JIPO Fulfils Mandate

Photo: Mark Bell Executive Director of the Jamaica Intellectual Property Office (JIPO), Lilyclaire Bellamy (centre), addresses JIS ‘Think Tank’ on February 1. Others (from left) are: Manager, Trademarks, Designs and Geographical Indications at JIPO, Adrienne Thompson, and Examination Officer in the Patent Directorate at JIPO, Tracey Herdsman.

Story Highlights

  • Executive Director of the Jamaica Intellectual Property Office (JIPO), Lilyclaire Bellamy, says over the past 15 years the office has lived up to its mandate of establishing and administering a modern and effective intellectual property system.
  • “Since JIPO came into existence, we have passed a new legislation – the Protection of Geographical Indications Act. Under this Act, Jamaica became the first country in the English-speaking Caribbean to register a geographical indication (GI) – Jamaica Jerk,” Ms. Bellamy said.
  • The main activities of JIPO include the administration of intellectual property systems in Jamaica which include: copyright and related rights, trademarks, geographical indications, industrial designs, patents, layout-designs (topographies), new plant varieties and traditional knowledge and cultural expressions.

Executive Director of the Jamaica Intellectual Property Office (JIPO), Lilyclaire Bellamy, says over the past 15 years the office has lived up to its mandate of establishing and administering a modern and effective intellectual property system.

Addressing a JIS ‘Think Tank’ on February 1, the Executive Director said this has created a catalyst for international competitiveness, facilitating economic growth and national development.

The JIPO was established in 2002, and as the primary Intellectual Property Directorate, it is committed to protecting the creative rights of individuals, organisations and Jamaica.

“Since JIPO came into existence, we have passed a new legislation – the Protection of Geographical Indications Act. Under this Act, Jamaica became the first country in the English-speaking Caribbean to register a geographical indication (GI) – Jamaica Jerk,” Ms. Bellamy said.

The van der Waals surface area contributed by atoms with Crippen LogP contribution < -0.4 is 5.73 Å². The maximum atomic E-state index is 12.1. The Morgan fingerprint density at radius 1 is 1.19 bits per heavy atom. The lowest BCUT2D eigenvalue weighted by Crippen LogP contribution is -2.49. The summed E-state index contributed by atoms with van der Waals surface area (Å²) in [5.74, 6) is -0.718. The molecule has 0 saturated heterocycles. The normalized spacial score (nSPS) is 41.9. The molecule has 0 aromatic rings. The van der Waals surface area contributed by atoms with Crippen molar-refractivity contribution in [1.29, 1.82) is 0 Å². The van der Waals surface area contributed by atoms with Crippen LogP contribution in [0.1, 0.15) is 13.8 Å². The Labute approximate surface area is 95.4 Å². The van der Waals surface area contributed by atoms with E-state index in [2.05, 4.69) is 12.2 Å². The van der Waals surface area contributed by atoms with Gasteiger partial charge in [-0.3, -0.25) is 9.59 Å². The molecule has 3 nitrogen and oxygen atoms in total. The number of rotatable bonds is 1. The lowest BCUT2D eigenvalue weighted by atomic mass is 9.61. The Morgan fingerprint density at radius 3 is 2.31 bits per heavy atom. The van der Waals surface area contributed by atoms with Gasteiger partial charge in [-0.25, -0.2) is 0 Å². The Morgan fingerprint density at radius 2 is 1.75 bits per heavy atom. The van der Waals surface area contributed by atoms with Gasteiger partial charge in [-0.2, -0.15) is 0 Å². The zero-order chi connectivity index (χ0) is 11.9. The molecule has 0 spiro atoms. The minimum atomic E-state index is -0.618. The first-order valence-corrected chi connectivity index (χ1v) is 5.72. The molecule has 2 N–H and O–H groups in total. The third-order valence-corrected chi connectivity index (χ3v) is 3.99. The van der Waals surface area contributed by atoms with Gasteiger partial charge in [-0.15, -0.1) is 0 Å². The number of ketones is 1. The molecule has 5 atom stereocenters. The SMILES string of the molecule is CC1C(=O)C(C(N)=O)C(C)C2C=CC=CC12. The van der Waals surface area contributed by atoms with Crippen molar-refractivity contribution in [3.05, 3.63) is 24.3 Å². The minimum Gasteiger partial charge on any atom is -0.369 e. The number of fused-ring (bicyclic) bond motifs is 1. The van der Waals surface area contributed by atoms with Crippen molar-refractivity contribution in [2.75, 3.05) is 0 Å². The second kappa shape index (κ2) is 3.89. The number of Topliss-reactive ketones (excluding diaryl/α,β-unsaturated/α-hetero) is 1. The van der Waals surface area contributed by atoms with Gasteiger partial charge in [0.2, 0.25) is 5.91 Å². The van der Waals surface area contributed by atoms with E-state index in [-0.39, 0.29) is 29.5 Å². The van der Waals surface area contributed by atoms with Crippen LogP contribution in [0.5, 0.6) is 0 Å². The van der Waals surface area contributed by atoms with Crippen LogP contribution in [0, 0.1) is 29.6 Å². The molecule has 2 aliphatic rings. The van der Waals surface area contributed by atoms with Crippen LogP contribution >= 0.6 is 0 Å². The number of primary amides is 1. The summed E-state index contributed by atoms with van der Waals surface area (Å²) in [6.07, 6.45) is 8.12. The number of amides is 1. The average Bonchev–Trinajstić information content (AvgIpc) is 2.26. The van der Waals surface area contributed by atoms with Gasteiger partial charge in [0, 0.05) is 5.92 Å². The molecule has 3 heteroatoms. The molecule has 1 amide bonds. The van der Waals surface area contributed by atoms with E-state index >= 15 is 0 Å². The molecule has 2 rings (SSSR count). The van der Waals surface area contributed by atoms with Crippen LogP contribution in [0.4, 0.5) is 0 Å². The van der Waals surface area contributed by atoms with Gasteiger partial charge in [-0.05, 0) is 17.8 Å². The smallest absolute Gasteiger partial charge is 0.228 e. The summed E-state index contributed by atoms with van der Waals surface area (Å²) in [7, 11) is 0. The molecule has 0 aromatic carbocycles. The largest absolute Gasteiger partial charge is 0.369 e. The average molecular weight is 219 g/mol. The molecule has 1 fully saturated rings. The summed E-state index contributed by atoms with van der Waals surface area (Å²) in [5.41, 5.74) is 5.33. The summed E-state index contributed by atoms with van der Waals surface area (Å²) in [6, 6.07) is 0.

She explained that the significance of the GI is that it recognises the traditions of a country. According to the World Intellectual Property Organization (WIPO), GI is a sign used on products that have a specific geographical origin and possess qualities or a reputation that are due to that origin.

Meanwhile, JIPO is presently working on the amendments to the Copyright (Licensing Bodies) Regulations 2015, which aims to bring transparency and accountability to the work of collective management organisations (CMOs), which facilitate a more beneficial relationship between copyright owners and users. For copyright protection, Ms. Bellamy is advising persons to join a CMO, “as this will facilitate them getting royalty for your work.”

Explaining, she said every time an artiste’s music is played on the radio, there should be a list that shows what work is being played so that the artiste and all who are involved in the production of that work can benefit.

“So, it is not just the benefit from buying the goods, it is also the benefit from the work being broadcast. You get that from being a member of a CMO,” Ms. Bellamy said. Ms. Bellamy informed that two important tenets of JIPO are public education and enforcement.

As part of JIPO’s public education efforts, officers of the organisation visit institutions, communities and events and make presentations on the work of JIPO. They also offer in-house tours where persons can visit and observe the work of JIPO. Under enforcement there is collaboration with the JCF.

Ms. Bellamy said Jamaica is a signatory to the World Trade Organization (WTO) Agreement on trade-related matters affecting Intellectual Property Rights. “Under that WTO treaty, we have a number of international obligations, which include the protection of our borders in relation to customs issues and the basic issue of not infringing somebody’s right. So, we work closely with the Constabulary Force’s Counter Terrorism and Organized Crime Investigation Branch that deals with intellectual property crimes,” she added.

The main activities of JIPO include the administration of intellectual property systems in Jamaica which include: copyright and related rights, trademarks, geographical indications, industrial designs, patents, layout-designs (topographies), new plant varieties and traditional knowledge and cultural expressions.

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